Translated by: SammyItaly
Original Italian Interview: Cinema.it
June 8, 2006 – Rome, Italy
In Italy to receive the Golden Graal award for Best International Actor – Joshua Jackson talks about his new movie Ti “Vengo a Prendere” – The Shadow Dancer, a delightful comedy with Harvey Keitel set in our country. Dawson’s Creek is way in his past, and the 28 years old actor is looking at the future and at two new movies ready to premiere in the USA: Aurora Borealis with Donald Sutherland and Emilio Estevez’s movie based on Robert Kennedy’s murder, simply called Bobby.
Ti “Vengo a Prendere” – The Shadow Dancer shows that the character who made you famous (Pacey) is – somewhat – very ‘far’…
Type casting is the risk that every actor has to deal with, but at the same time, is our job to show–to be able to play different roles and different characters. I’d been on Dawson’s Creek from 18 till I was 24. Today I’m 28 and I’ve grown up not just in a professional way, but also physically. Sure, it’s not easy to “forget” the show, ’cause it aired worldwide. But for me, it is good to have this challenge in front of me, confront myself again with what I’ve done in the past and to show – or at least I hope to- that I’ve become someone else.
Not at all. I look in a very positive way at that experience that surely gave me chances to work again. I’m very grateful to who chose me for that character, but nowadays I need as an actor, to look ahead.
In Ti “Vengo a Prendere” – The Shadow Dancer you have some funny confrontations with Harvey Keitel. How was it to work with him, who doesn’t have an easy personality?
His presence is one of the main reasons why I wanted to make this movie. Working with actors such as Harvey and Donald Sutherland is a lucky privilege that doesn’t happen very often. Acting with them makes you learn a lot. I was happy enough when I made a single scene without being “annulled” by Harvey’s charisma. Harvey Keitel’s character is very interesting and I tried to show respect to him, as I showed respect to my “life teachers” and “career teachers” I met along the way.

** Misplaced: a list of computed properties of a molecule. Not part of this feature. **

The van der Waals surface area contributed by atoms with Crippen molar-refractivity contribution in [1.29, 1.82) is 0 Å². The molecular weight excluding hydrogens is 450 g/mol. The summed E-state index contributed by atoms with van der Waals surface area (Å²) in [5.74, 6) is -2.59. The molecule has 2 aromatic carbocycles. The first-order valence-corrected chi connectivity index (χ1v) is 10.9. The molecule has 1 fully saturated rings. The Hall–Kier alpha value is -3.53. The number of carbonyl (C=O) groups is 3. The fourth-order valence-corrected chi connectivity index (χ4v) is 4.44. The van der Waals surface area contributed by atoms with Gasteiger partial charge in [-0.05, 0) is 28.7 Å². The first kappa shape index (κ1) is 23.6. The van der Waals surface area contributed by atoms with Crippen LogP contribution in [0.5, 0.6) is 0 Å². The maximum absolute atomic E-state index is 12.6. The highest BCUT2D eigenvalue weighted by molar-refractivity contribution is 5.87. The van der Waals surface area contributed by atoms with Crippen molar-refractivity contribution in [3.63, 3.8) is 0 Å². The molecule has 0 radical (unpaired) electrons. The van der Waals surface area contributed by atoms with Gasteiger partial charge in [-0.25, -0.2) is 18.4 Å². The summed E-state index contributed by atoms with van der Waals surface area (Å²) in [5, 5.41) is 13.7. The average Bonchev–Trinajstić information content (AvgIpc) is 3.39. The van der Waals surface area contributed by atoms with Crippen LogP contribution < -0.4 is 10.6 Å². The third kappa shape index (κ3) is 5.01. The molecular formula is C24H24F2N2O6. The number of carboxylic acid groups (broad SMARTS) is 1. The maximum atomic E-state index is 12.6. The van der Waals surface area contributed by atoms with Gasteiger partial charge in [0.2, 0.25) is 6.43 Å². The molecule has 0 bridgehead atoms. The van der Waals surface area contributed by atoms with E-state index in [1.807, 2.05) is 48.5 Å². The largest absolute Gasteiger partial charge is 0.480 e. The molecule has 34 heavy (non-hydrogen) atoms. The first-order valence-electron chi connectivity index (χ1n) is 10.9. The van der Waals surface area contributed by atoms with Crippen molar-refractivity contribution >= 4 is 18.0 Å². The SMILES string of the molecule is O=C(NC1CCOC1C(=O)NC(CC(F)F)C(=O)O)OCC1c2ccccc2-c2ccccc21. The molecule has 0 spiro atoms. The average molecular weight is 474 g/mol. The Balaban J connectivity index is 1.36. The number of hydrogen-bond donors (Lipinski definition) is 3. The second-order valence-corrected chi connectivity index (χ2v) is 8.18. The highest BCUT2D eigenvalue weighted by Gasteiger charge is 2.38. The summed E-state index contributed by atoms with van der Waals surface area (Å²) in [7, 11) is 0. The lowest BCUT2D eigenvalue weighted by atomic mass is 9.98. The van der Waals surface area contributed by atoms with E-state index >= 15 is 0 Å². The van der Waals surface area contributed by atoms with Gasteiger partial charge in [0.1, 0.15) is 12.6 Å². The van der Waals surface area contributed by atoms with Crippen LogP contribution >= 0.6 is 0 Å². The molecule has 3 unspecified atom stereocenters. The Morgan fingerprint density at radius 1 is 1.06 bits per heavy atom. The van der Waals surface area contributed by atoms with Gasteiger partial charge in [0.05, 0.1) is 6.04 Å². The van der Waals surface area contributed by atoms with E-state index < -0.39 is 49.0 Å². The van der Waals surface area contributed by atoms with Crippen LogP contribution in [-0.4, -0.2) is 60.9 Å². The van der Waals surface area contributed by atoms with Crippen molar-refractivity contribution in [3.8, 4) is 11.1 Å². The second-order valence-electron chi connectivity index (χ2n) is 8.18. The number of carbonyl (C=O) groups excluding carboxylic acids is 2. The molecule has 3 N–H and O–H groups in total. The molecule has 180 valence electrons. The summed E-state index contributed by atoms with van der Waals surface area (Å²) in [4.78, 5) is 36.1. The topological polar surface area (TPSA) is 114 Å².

An interesting experience…
That I repeated last year in London at West End where I worked with Patrick Stewart in A Life in the Theater, one of the first David Mamet comedies. The same theatre where Juliette Lewis is working now. I worked with her on Aurora Borealis.
Ti “Vengo a Prendere” – The Shadow Dancer gave you the chance to play another ambiguous character…
I think that the worst human being that I ever dealt with on my job was my character in Cruel Intentions. That being said, I think that- on screen- the good ones are kinda boring. I also think that if a character doesn’t make a “journey” during the movie length , what’s the meaning of it all? If you know that they are good and they start and end as good ones, in a two-dimensional way, the audience will get bored. Ti “Vengo a Prendere” – The Shadow Dancer for me is a kind of fairy-tale, but – generally speaking- ambiguity makes a character much more interesting and someone with whom I can relate easily. I don’t know who I’m quoting, but one thing is sure: ‘We are always better than the worst things we do. We all live ambiguous moments in our lives and make choices that when we looked back at those, were not so “pure”…’
Ti “Vengo a Prendere” is about a journey: towards what?
Literally towards Italy, practically towards being a better person. If I met my character at the beginning, a selfish guy, I may not like him. At the end of his journey I think he’s a much more interesting human being.
How do you look at your future?
In an optimistic way: it’s part of life and career, trying to move on, taking challenges on your job and solving personal problems. I try to move on knowing that I can’t always be successful and sometime I may fail. My goal is to keep the non-success rate always lower that the success one…